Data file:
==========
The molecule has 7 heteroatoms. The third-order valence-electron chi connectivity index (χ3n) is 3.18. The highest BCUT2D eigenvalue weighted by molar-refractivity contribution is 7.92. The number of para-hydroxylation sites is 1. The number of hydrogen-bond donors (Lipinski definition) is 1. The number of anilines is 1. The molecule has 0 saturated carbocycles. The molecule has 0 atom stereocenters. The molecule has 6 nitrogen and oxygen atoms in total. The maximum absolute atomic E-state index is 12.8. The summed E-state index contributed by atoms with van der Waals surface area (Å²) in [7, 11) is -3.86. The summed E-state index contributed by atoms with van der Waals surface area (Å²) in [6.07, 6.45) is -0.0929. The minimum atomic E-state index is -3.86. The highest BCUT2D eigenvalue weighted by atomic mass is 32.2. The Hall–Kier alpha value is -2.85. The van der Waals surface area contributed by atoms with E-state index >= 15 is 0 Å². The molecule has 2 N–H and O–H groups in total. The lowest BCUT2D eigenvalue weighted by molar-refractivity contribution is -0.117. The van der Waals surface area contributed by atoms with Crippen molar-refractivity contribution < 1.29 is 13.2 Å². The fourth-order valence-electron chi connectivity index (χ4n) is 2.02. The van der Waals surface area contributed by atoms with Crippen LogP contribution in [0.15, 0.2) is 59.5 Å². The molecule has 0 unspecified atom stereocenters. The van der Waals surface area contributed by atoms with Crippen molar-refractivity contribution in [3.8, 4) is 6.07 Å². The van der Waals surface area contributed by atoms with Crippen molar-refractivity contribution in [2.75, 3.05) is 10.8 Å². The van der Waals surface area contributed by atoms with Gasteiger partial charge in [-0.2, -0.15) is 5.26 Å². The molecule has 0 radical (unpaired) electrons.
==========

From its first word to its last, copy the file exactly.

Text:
The molecule has 7 heteroatoms. The third-order valence-electron chi connectivity index (χ3n) is 3.18. The highest BCUT2D eigenvalue weighted by molar-refractivity contribution is 7.92. The number of para-hydroxylation sites is 1. The number of hydrogen-bond donors (Lipinski definition) is 1. The number of anilines is 1. The molecule has 0 saturated carbocycles. The molecule has 0 atom stereocenters. The molecule has 6 nitrogen and oxygen atoms in total. The maximum absolute atomic E-state index is 12.8. The summed E-state index contributed by atoms with van der Waals surface area (Å²) in [7, 11) is -3.86. The summed E-state index contributed by atoms with van der Waals surface area (Å²) in [6.07, 6.45) is -0.0929. The minimum atomic E-state index is -3.86. The highest BCUT2D eigenvalue weighted by atomic mass is 32.2. The Hall–Kier alpha value is -2.85. The van der Waals surface area contributed by atoms with E-state index >= 15 is 0 Å². The molecule has 2 N–H and O–H groups in total. The lowest BCUT2D eigenvalue weighted by molar-refractivity contribution is -0.117. The van der Waals surface area contributed by atoms with Crippen molar-refractivity contribution < 1.29 is 13.2 Å². The fourth-order valence-electron chi connectivity index (χ4n) is 2.02. The van der Waals surface area contributed by atoms with Crippen LogP contribution in [0.15, 0.2) is 59.5 Å². The molecule has 0 unspecified atom stereocenters. The van der Waals surface area contributed by atoms with Crippen molar-refractivity contribution in [3.8, 4) is 6.07 Å². The van der Waals surface area contributed by atoms with Crippen molar-refractivity contribution in [2.75, 3.05) is 10.8 Å². The van der Waals surface area contributed by atoms with Gasteiger partial charge in [-0.2, -0.15) is 5.26 Å². The molecule has 0 radical (unpaired) electrons.